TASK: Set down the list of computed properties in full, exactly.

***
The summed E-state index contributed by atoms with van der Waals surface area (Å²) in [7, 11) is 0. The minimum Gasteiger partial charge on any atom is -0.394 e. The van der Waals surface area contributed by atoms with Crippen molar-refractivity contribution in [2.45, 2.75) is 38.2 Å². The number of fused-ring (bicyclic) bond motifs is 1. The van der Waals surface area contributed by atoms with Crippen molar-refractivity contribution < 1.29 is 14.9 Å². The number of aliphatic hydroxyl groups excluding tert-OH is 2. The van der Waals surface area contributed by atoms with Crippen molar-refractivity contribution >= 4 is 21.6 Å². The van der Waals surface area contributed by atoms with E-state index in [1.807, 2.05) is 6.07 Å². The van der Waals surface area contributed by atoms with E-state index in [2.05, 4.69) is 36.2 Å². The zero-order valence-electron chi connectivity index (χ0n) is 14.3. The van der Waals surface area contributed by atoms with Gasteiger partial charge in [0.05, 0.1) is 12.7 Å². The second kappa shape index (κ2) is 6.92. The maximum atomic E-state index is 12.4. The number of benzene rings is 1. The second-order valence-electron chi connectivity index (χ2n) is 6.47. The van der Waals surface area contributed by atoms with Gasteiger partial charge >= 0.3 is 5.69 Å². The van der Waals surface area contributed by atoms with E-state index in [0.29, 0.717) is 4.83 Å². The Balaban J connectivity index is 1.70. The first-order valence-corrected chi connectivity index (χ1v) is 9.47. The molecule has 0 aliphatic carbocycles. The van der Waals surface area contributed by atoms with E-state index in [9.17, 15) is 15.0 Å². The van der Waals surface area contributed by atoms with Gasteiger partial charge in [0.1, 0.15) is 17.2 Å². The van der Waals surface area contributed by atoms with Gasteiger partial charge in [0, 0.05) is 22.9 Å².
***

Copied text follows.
The summed E-state index contributed by atoms with van der Waals surface area (Å²) in [7, 11) is 0. The minimum Gasteiger partial charge on any atom is -0.394 e. The van der Waals surface area contributed by atoms with Crippen molar-refractivity contribution in [2.45, 2.75) is 38.2 Å². The number of fused-ring (bicyclic) bond motifs is 1. The van der Waals surface area contributed by atoms with Crippen molar-refractivity contribution < 1.29 is 14.9 Å². The number of aliphatic hydroxyl groups excluding tert-OH is 2. The van der Waals surface area contributed by atoms with Crippen molar-refractivity contribution >= 4 is 21.6 Å². The van der Waals surface area contributed by atoms with E-state index in [1.807, 2.05) is 6.07 Å². The van der Waals surface area contributed by atoms with E-state index in [2.05, 4.69) is 36.2 Å². The zero-order valence-electron chi connectivity index (χ0n) is 14.3. The van der Waals surface area contributed by atoms with Gasteiger partial charge in [0.05, 0.1) is 12.7 Å². The second kappa shape index (κ2) is 6.92. The maximum atomic E-state index is 12.4. The number of benzene rings is 1. The second-order valence-electron chi connectivity index (χ2n) is 6.47. The van der Waals surface area contributed by atoms with Gasteiger partial charge >= 0.3 is 5.69 Å². The van der Waals surface area contributed by atoms with E-state index in [0.29, 0.717) is 4.83 Å². The Balaban J connectivity index is 1.70. The first-order valence-corrected chi connectivity index (χ1v) is 9.47. The molecule has 0 aliphatic carbocycles. The van der Waals surface area contributed by atoms with E-state index in [9.17, 15) is 15.0 Å². The van der Waals surface area contributed by atoms with Gasteiger partial charge in [0.1, 0.15) is 17.2 Å². The van der Waals surface area contributed by atoms with Gasteiger partial charge in [0, 0.05) is 22.9 Å².